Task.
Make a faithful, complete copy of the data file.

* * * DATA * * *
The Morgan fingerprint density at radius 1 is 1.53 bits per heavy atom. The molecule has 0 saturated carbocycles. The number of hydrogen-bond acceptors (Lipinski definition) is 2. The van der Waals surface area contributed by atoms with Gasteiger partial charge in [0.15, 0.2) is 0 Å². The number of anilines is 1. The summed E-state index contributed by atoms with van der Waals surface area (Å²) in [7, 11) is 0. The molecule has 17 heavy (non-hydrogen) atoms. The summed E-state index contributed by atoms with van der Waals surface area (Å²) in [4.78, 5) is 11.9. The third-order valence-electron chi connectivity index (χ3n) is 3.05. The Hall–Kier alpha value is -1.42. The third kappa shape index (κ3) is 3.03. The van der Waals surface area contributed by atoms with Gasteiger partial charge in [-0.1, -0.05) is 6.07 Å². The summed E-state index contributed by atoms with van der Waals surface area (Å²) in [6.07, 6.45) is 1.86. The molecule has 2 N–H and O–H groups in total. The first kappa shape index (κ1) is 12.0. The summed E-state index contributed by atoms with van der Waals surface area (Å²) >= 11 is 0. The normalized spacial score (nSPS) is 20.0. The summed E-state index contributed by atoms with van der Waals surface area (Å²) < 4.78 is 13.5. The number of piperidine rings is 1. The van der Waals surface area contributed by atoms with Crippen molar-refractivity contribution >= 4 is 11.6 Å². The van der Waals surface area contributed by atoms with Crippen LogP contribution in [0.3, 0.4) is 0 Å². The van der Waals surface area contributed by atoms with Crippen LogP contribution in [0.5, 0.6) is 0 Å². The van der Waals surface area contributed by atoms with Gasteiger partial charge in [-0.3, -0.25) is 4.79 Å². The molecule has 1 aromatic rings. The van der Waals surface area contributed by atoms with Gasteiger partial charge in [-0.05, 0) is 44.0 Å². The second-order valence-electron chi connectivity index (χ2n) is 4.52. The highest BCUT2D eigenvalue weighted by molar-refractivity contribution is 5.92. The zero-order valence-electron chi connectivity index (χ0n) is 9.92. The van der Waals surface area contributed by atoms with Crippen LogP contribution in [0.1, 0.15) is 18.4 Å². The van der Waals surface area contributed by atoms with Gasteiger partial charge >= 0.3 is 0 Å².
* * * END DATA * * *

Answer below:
The Morgan fingerprint density at radius 1 is 1.53 bits per heavy atom. The molecule has 0 saturated carbocycles. The number of hydrogen-bond acceptors (Lipinski definition) is 2. The van der Waals surface area contributed by atoms with Gasteiger partial charge in [0.15, 0.2) is 0 Å². The number of anilines is 1. The summed E-state index contributed by atoms with van der Waals surface area (Å²) in [7, 11) is 0. The molecule has 17 heavy (non-hydrogen) atoms. The summed E-state index contributed by atoms with van der Waals surface area (Å²) in [4.78, 5) is 11.9. The third-order valence-electron chi connectivity index (χ3n) is 3.05. The Hall–Kier alpha value is -1.42. The third kappa shape index (κ3) is 3.03. The van der Waals surface area contributed by atoms with Gasteiger partial charge in [-0.1, -0.05) is 6.07 Å². The summed E-state index contributed by atoms with van der Waals surface area (Å²) in [6.07, 6.45) is 1.86. The molecule has 2 N–H and O–H groups in total. The first kappa shape index (κ1) is 12.0. The summed E-state index contributed by atoms with van der Waals surface area (Å²) >= 11 is 0. The normalized spacial score (nSPS) is 20.0. The summed E-state index contributed by atoms with van der Waals surface area (Å²) < 4.78 is 13.5. The number of piperidine rings is 1. The van der Waals surface area contributed by atoms with Crippen molar-refractivity contribution >= 4 is 11.6 Å². The van der Waals surface area contributed by atoms with Crippen LogP contribution in [0.3, 0.4) is 0 Å². The van der Waals surface area contributed by atoms with Crippen LogP contribution in [0.5, 0.6) is 0 Å². The van der Waals surface area contributed by atoms with Gasteiger partial charge in [-0.3, -0.25) is 4.79 Å². The molecule has 1 aromatic rings. The van der Waals surface area contributed by atoms with Gasteiger partial charge in [-0.05, 0) is 44.0 Å². The second-order valence-electron chi connectivity index (χ2n) is 4.52. The highest BCUT2D eigenvalue weighted by molar-refractivity contribution is 5.92. The zero-order valence-electron chi connectivity index (χ0n) is 9.92. The van der Waals surface area contributed by atoms with Crippen LogP contribution in [0.1, 0.15) is 18.4 Å². The van der Waals surface area contributed by atoms with Gasteiger partial charge >= 0.3 is 0 Å².